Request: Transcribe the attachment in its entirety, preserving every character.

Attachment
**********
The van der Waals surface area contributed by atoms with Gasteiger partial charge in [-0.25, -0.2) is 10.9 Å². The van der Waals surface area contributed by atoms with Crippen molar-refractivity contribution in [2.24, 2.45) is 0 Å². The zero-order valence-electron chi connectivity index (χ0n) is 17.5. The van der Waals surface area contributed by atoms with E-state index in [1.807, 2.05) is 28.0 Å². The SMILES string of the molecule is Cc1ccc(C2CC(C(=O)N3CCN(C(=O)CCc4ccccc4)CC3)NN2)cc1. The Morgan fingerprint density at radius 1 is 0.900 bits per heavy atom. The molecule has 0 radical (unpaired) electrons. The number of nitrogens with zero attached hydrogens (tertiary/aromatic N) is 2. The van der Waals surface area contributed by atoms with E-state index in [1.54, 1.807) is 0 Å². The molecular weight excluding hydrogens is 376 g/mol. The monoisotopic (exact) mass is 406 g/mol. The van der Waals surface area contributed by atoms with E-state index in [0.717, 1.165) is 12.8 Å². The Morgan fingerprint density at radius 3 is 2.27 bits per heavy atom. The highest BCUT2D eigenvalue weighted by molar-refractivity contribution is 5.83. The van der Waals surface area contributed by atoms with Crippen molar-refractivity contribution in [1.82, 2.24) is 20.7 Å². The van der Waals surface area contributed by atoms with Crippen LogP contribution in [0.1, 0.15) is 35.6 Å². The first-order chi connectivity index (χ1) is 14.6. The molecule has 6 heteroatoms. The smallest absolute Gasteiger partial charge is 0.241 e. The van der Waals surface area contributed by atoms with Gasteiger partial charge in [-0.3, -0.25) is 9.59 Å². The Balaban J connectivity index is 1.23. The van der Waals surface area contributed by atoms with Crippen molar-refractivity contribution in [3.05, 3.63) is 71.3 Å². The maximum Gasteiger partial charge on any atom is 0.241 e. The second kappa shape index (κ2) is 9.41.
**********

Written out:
The van der Waals surface area contributed by atoms with Gasteiger partial charge in [-0.25, -0.2) is 10.9 Å². The van der Waals surface area contributed by atoms with Crippen molar-refractivity contribution in [2.24, 2.45) is 0 Å². The zero-order valence-electron chi connectivity index (χ0n) is 17.5. The van der Waals surface area contributed by atoms with E-state index in [1.807, 2.05) is 28.0 Å². The SMILES string of the molecule is Cc1ccc(C2CC(C(=O)N3CCN(C(=O)CCc4ccccc4)CC3)NN2)cc1. The Morgan fingerprint density at radius 1 is 0.900 bits per heavy atom. The molecule has 0 radical (unpaired) electrons. The number of nitrogens with zero attached hydrogens (tertiary/aromatic N) is 2. The van der Waals surface area contributed by atoms with E-state index in [1.54, 1.807) is 0 Å². The molecular weight excluding hydrogens is 376 g/mol. The monoisotopic (exact) mass is 406 g/mol. The van der Waals surface area contributed by atoms with E-state index in [0.717, 1.165) is 12.8 Å². The Morgan fingerprint density at radius 3 is 2.27 bits per heavy atom. The highest BCUT2D eigenvalue weighted by molar-refractivity contribution is 5.83. The van der Waals surface area contributed by atoms with Crippen molar-refractivity contribution in [1.82, 2.24) is 20.7 Å². The van der Waals surface area contributed by atoms with Crippen LogP contribution in [0.1, 0.15) is 35.6 Å². The first-order chi connectivity index (χ1) is 14.6. The molecule has 6 heteroatoms. The smallest absolute Gasteiger partial charge is 0.241 e. The van der Waals surface area contributed by atoms with Gasteiger partial charge in [-0.3, -0.25) is 9.59 Å². The Balaban J connectivity index is 1.23. The van der Waals surface area contributed by atoms with Crippen molar-refractivity contribution in [3.05, 3.63) is 71.3 Å². The maximum Gasteiger partial charge on any atom is 0.241 e. The second kappa shape index (κ2) is 9.41.